Microaggressions: How we unintentionally injure our friends and clients

Everyone has experienced it, a brief back-handed slight wrapped in the form of praise. Sara Martin writes in this month's issue of Monitor on Psychology about the ways in which these sometimes unintentional acts leave lasting damage. She points by way of example to the "praise" that others have bestowed on Asian-American educator and author, Dr. Derald Wing Sue with repect to his "excellent" English language skills. According to Sue, such statements only serve to remind him that he is a "perpetual alien in my own country." 

As professionals, most of us do not intend aggression or ill-will towards our clients and colleagues.  It's just hard sometimes to understand what it's like to be in the other person's shoes.  What are some of the most common microaggressions you can look out for?  Here are a few suggested by Sue, Martin and others:

  • Praising the English language skills of Asian-Americans
  • Praising the articulateness of an African-American
  • Suggest that a position could be filled by a "qualified" member of any diverse group (as if that's an anomoly)
  • Speaking louder to someone who is blind
  • Commenting on the hairstyles, weight or attire of female employees
  • ignoring the partner of gay, lesbian and transgendered clients in invitations or conversation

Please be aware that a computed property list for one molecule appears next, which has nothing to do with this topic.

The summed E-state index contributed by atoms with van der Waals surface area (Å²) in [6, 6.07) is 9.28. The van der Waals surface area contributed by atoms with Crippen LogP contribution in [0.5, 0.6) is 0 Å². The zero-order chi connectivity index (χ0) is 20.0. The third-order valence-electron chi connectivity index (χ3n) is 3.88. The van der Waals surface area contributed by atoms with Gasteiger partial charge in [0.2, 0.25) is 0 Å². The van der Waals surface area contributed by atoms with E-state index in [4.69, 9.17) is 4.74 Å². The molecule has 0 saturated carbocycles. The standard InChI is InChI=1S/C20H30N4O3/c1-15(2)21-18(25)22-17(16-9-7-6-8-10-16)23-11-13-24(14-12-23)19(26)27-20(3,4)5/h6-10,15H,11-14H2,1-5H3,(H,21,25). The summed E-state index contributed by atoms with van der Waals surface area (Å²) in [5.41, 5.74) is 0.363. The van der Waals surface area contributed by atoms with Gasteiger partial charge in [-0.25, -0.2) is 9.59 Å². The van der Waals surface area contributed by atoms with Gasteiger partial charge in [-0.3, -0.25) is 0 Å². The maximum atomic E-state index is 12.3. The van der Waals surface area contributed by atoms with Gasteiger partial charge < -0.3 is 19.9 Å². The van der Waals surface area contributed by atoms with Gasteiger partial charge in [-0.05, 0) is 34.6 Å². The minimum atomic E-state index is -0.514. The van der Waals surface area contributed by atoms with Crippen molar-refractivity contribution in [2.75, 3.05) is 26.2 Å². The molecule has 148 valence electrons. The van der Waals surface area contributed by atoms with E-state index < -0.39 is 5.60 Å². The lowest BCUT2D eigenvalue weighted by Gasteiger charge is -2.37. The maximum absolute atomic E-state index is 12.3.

• Assuming that a female partner does not want to work on a weekend when a new opportunity comes along
  • Asking a Latino where he was born
  • Suggesting that "white men" view the world in a particular way
  • Suggesting that a man's taking paternity leave is not as legitimate as a woman taking maternity leave

Have you experienced a microaggression?  Let me know.  I would love to share an expanded list in a future blog.  

Thanks to Sanjay for the great photo.  

Want great leadership? You get what you pay for.

Are you tired of starting new initiatives only to see them fall by the wayside?  Perhaps it is because you are asking for one thing but rewarding another when compensation time rolls around.  

Leadership expert Pat Asp says that the reality is you get exactly what you pay for.  Want diversity, loyal employees, happy clients, a harassment- and jerk- free work place?  (By the way, many of these "soft" concepts correlate to long-term economic success and sustainability for your organization).  Then according to Asp, you must reward behaviors that achieve just that:

If you put in on their W-2s, their hearts and minds will follow.

Asp should know.  She led business units of over 1000 employees and $300 million in revenues and served as Senior Vice President Strategic Management and Performance at The ServiceMaster Company.  Asp points to other proven methods for sustaining the workplace culture you value and making the message stick:

  1. Monitor and measure results and performance.  
  2. In meetings and communications where you share metrics, the metrics you use to measure the initiative must be kept in proportionate importance to other business metrics.  The agenda spot where you put the metrics for diversity, employee turnover, client satisfaction, or anything else you say you value, sends a bold message about how you really feel.
  3. When senior leaders (even the CEO and Board) don't walk the walk, you must address the gapsEVEN IF THEY ARE PERFORMING WELL ON THE OTHER METRICS (for example, generating profits).